ASA14: Anthropology and Enlightenment

(P79)

The best of 'Ideas in Movement': papers from the RAI Postgraduate Conference

Location Quincentenary Building, Seminar Room
Date and Start Time 21 June, 2014 at 09:00

Convenors

Cristián Simonetti (Pontificia Universidad Católica de Chile) email
Donald Lyon (The University of Aberdeen) email
Mail All Convenors

Summary

This panel gathers some of the best papers from the 2013 RAI Postgraduate Conference, held at the University of Aberdeen, entitled ‘Ideas in Movement’. These papers address the paradox that in our disciplinary questioning, even as new ideas supplant the old, perennial tensions continue to resurface.

Long Abstract

In order to showcase the cutting edge of new anthropological research, a selection of the best papers from the 2013 RAI Postgraduate Conference, held at the University of Aberdeen, have been assembled in this panel. Entitled ‘Ideas in Movement: Addressing Tensions in Anthropology’, the conference discussed the historical emergence of ideas in Anthropology through an analysis of past and present tensions within the discipline. Today, confronted with a world that appears more dynamic than ever, anthropologists are questioning some of the discipline’s most fundamental conceptions, arguing from different and often contradictory perspectives. Yet as new ideas break off from old ones, they still bear an uncanny resemblance to their antecedents. Even as anthropologists bury the in past trying to move beyond old tensions, these tensions continually resurface in different forms. But what does it mean to overcome old tensions? Do we ever really move beyond them? Are there alternatives to simply pushing against them? Among many, we might highlight tensions between the real and the imaginary, the fluid and the static, discourse and perception, nature and culture, purity and hybridity, the visible and invisible, ethnography and anthropology, discovery and construction, and so on. Moving away from naïve dualisms and their dissolution, the papers included in this panel were invited to contribute theoretical and ethnographic discussions that could engage with both emerging and historical tensions.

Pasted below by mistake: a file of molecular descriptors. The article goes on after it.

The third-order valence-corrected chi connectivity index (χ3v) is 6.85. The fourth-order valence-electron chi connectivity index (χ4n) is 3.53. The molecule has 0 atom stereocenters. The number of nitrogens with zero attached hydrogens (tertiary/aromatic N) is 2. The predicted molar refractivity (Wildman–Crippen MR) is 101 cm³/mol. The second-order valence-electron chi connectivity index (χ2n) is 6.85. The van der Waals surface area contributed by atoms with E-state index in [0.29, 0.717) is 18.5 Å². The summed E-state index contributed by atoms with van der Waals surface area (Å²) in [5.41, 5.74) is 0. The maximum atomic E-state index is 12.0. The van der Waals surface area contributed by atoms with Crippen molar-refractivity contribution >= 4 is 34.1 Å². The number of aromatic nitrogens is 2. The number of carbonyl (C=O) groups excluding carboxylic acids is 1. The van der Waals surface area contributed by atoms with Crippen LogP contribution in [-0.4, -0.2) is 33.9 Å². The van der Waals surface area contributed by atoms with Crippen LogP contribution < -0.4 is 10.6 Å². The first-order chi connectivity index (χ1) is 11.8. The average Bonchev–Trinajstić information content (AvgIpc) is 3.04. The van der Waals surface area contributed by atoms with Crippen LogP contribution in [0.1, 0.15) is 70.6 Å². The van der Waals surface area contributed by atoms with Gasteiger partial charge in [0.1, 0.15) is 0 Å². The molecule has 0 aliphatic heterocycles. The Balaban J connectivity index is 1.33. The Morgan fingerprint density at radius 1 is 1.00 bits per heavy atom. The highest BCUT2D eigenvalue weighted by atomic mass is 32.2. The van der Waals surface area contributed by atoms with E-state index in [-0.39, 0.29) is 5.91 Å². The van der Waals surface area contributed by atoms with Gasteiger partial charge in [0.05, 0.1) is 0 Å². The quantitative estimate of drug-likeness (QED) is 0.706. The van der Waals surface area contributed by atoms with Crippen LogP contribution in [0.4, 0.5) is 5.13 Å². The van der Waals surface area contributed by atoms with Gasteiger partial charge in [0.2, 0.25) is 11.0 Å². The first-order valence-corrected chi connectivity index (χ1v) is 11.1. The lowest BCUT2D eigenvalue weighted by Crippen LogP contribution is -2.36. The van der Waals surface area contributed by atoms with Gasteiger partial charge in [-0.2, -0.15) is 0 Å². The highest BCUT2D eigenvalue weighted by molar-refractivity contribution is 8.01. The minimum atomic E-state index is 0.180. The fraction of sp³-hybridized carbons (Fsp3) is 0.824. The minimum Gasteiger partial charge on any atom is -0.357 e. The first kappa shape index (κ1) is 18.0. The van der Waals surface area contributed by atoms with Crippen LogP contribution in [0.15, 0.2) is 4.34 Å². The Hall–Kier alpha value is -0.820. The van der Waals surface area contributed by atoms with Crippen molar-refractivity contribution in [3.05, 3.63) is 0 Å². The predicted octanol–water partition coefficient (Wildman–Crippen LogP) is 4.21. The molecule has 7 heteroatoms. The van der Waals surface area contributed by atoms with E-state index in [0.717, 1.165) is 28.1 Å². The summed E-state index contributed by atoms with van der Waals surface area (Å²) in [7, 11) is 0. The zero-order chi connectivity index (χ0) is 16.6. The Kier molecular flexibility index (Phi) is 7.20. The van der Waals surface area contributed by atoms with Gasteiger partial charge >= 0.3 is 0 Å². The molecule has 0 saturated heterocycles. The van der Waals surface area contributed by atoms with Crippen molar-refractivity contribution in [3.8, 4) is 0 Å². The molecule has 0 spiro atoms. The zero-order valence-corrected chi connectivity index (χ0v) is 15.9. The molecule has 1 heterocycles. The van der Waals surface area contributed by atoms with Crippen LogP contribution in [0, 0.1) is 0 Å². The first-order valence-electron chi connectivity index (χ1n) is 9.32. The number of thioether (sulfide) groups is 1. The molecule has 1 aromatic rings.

Discussant: Tim Ingold

This panel is closed to new paper proposals.

Papers

When the spirit speaks: anthropology from within alternative knowledge systems

Author: Jamie Barnes (University of Sussex)  email

Summary

This paper asks what an anthropology from within ‘alternative knowledge’ systems – in this case non-secular – could actually look like. Positioned in a world in which the “Spirit Speaks” the author proposes moving beyond the secularist roots of the discipline towards more nuanced, and engaged, ethnographic explorations and representations of other worlds.